Another Wisconsin university to close programs, lay off faculty

Another American university is planning on cutting academic programs and laying off faculty.  Now it’s a public institution in the upper midwest.

(I’ve been calling such moves “queen sacrifices” for several years.  That’s a metaphor based on the chess strategy, the desperate move whereby a player gives up their most powerful piece in an attempt to win the game.  In the metaphor tenure-track faculty are the campus equivalent of the queen, having (in theory) greater powers and influence than most others.  You can find far too many posts on this here.)

This time it’s the University of Wisconsin-Stevens Point, and their leadership is proposing significant cuts after floating the idea last month.  The way the administration frames this is as reallocation, of “shifting resources to invest in areas with growth potential” and away from those with… the opposite, presumably: “programs where fewer students are enrolled.”

Programs facing the axe include – sorry, “Discontinuing the following programs is recommended”:

  • American Studies
  • Art – Graphic Design will continue as a distinct major
  • English – English for teacher certification will continue
  • French
  • Geography
  • Geoscience
  • German
  • History – Social Science for teacher certification will continue
  • Music Literature
  • Philosophy
  • Political Science
  • Sociology — Social Work major will continue
  • Spanish

Since reducing majors means decreasing demand for instructors advising students and teaching upper-level classes, cutting tenure-track faculty positions is right on the table: “If a reduction in tenured faculty positions is recommended, cuts would occur no sooner than June 2020.”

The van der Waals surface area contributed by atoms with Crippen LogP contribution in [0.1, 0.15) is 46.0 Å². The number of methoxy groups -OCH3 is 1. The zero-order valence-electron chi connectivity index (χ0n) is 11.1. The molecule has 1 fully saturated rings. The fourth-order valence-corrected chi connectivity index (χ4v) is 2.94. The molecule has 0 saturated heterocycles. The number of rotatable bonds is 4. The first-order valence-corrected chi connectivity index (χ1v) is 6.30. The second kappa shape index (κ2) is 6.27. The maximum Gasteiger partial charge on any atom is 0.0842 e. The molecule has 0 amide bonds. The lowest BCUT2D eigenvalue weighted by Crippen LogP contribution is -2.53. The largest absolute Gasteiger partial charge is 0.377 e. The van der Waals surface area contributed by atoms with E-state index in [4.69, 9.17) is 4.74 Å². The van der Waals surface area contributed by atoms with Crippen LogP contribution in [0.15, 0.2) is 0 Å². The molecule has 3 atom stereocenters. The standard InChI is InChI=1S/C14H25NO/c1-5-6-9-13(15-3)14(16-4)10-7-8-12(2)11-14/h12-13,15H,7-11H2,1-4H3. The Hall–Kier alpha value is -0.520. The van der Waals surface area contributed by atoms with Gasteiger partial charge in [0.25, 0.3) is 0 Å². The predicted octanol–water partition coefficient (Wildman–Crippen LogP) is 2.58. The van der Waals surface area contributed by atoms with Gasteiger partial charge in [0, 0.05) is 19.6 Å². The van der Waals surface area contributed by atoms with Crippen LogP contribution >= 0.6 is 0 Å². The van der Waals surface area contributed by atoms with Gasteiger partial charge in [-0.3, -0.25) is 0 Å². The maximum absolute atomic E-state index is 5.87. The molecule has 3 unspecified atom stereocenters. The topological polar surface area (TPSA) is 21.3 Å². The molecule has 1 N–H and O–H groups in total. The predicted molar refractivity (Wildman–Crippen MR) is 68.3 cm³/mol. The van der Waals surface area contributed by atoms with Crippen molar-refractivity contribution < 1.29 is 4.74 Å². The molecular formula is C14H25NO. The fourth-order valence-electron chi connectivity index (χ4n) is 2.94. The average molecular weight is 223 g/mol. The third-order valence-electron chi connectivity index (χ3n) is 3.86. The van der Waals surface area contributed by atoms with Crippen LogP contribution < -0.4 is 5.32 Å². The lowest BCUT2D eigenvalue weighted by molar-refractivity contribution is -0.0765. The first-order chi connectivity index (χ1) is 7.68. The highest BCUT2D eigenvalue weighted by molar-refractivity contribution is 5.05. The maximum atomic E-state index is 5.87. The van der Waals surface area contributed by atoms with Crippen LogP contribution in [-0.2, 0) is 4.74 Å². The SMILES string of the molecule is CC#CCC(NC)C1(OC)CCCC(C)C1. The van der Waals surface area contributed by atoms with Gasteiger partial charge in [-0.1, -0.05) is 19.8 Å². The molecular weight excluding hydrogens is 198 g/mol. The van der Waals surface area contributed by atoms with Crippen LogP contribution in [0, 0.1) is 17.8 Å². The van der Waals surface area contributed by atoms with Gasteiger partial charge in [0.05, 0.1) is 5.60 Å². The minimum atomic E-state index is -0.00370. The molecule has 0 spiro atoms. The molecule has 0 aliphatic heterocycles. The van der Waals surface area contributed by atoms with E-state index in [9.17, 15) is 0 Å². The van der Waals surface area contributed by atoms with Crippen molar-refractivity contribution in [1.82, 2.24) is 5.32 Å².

In contrast, note the programs being added or expanded:

UW-Stevens Point proposes expanding academic programs that have demonstrated value and demand in the region, including:

  • Chemical Engineering
  • Computer Information Systems
  • Conservation Law Enforcement
  • Finance
  • Fire Science
  • Graphic Design
  • Management
  • Marketing

These programs have existed as options and would expand to majors. In addition, new bachelor’s (or advanced) degree programs are proposed in:

  • Aquaculture/Aquaponics
  • Captive Wildlife
  • Ecosystem Design and Remediation
  • Environmental Engineering
  • Geographic Information Science
  • Master of Business Administration
  • Master of Natural Resources
  • Doctor of Physical Therapy

Broadly speaking, this is a shift away from the humanities and towards the natural sciences, which fits into other enrollment trends we’ve been examining.

What is the reason for these drastic steps?  Say it with me, dear readers: declining enrollment and tuition dollars: “UW-Stevens Point faces a deficit of $4.5 million over two years because of declining enrollment and lower tuition revenues.”  More:

This repositioning is necessary because of declining financial resources, demographic changes with fewer students in K-12 schools and rising competition among public and private universities, said Greg Summers, provost and vice chancellor for academic affairs…